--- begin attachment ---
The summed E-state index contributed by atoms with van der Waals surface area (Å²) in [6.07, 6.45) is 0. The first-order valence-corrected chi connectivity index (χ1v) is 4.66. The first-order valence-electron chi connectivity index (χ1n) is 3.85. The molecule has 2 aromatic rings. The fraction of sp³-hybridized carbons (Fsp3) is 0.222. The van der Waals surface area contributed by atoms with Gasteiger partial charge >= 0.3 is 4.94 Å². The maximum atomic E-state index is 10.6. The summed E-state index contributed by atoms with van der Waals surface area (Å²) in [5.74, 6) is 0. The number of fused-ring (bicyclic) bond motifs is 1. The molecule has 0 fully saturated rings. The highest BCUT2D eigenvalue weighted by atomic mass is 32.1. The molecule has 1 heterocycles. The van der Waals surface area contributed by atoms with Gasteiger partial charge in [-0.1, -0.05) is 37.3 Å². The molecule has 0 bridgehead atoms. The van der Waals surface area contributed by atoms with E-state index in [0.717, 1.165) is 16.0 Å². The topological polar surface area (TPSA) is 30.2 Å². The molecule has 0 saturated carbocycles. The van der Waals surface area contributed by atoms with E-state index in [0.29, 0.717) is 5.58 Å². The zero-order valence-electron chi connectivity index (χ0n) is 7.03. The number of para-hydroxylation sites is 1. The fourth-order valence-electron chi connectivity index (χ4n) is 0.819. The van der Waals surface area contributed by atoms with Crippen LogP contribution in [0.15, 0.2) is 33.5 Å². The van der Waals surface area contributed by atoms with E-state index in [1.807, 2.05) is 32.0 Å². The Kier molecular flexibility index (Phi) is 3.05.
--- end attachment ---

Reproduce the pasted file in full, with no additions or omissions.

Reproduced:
The summed E-state index contributed by atoms with van der Waals surface area (Å²) in [6.07, 6.45) is 0. The first-order valence-corrected chi connectivity index (χ1v) is 4.66. The first-order valence-electron chi connectivity index (χ1n) is 3.85. The molecule has 2 aromatic rings. The fraction of sp³-hybridized carbons (Fsp3) is 0.222. The van der Waals surface area contributed by atoms with Gasteiger partial charge >= 0.3 is 4.94 Å². The maximum atomic E-state index is 10.6. The summed E-state index contributed by atoms with van der Waals surface area (Å²) in [5.74, 6) is 0. The number of fused-ring (bicyclic) bond motifs is 1. The molecule has 0 fully saturated rings. The highest BCUT2D eigenvalue weighted by atomic mass is 32.1. The molecule has 1 heterocycles. The van der Waals surface area contributed by atoms with Gasteiger partial charge in [-0.1, -0.05) is 37.3 Å². The molecule has 0 bridgehead atoms. The van der Waals surface area contributed by atoms with E-state index in [0.717, 1.165) is 16.0 Å². The topological polar surface area (TPSA) is 30.2 Å². The molecule has 0 saturated carbocycles. The van der Waals surface area contributed by atoms with E-state index in [0.29, 0.717) is 5.58 Å². The zero-order valence-electron chi connectivity index (χ0n) is 7.03. The number of para-hydroxylation sites is 1. The fourth-order valence-electron chi connectivity index (χ4n) is 0.819. The van der Waals surface area contributed by atoms with Crippen LogP contribution in [0.15, 0.2) is 33.5 Å². The van der Waals surface area contributed by atoms with E-state index in [1.807, 2.05) is 32.0 Å². The Kier molecular flexibility index (Phi) is 3.05.